As an educational leader, Dr. Austen led the charge to bring a Teaching and Learning Centre to StFX. Regarding the opportunities Dr. Austen initiated on campus, a colleague enthused, “She transformed the way teaching and learning is supported and celebrated at StFX.” 

In support of the nomination, her colleagues wrote: “We can say in our five years of collaborating with Dr. Austen that she is one of the most unsung and yet highest impact heroes of teaching and learning at her university and across Atlantic Canada.” Her impressive expertise, knowledge, and mastery of multiple and complex fields shine as a beacon of creativity and innovation. It is evident from the abundance of work Dr. Austen tirelessly engages in, her thoughtful planning, and her ability to listen and respond as needed, that she is a caring educator who keeps students at the centre of her planning and actions.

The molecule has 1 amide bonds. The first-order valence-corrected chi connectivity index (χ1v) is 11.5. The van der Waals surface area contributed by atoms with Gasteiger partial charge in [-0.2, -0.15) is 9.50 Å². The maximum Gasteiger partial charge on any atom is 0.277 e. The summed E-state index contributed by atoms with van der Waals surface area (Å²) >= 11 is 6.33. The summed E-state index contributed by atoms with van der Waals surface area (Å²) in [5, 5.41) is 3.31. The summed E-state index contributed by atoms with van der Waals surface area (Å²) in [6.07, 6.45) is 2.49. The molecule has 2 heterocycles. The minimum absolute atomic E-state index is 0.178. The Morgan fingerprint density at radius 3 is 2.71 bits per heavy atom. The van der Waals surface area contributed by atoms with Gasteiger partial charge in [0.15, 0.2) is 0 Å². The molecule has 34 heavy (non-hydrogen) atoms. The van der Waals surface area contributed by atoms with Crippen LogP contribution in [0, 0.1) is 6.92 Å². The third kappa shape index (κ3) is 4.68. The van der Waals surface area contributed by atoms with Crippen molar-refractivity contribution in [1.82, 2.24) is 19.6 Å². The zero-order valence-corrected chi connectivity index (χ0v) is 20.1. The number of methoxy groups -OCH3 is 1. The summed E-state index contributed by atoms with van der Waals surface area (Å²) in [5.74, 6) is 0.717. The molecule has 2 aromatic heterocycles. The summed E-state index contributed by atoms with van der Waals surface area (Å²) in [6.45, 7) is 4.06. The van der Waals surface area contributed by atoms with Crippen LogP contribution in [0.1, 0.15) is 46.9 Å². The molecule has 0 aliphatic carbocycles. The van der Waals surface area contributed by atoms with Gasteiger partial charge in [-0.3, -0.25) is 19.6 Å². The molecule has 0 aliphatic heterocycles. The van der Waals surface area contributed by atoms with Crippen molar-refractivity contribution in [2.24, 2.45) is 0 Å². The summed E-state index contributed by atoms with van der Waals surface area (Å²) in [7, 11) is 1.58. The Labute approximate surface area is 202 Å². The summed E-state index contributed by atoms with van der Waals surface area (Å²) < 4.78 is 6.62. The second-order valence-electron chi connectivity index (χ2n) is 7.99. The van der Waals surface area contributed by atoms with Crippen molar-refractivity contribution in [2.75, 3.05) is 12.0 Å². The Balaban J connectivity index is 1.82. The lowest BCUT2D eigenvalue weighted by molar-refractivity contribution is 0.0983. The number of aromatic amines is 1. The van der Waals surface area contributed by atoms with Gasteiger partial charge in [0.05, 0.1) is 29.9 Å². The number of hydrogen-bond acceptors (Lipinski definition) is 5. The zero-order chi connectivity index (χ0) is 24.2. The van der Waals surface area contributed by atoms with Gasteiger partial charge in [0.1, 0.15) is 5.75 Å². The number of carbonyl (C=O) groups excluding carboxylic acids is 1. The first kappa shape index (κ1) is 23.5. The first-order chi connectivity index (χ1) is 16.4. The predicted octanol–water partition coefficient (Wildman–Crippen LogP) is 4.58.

David Stobbe / Stobbe Photo
Photo by David Stobbe / Stobbe Photo

Dr. Loleen Berdahl, University of Saskatchewan

Professor, Political Studies Department, Executive Director, Johnson Shoyama Graduate School of Public Policy, University of Saskatchewan

Dr. Loleen Berdahl is a professor of political studies and the executive director of the Johnson Shoyama Graduate School of Public Policy at the University of Saskatchewan. Dr. Berdahl’s work emanates from a deeply empathetic philosophy: to meet students where they are and guide them towards their potential. Her transformative pedagogy is not confined to the classroom; it serves as a compass for educators and policymakers alike.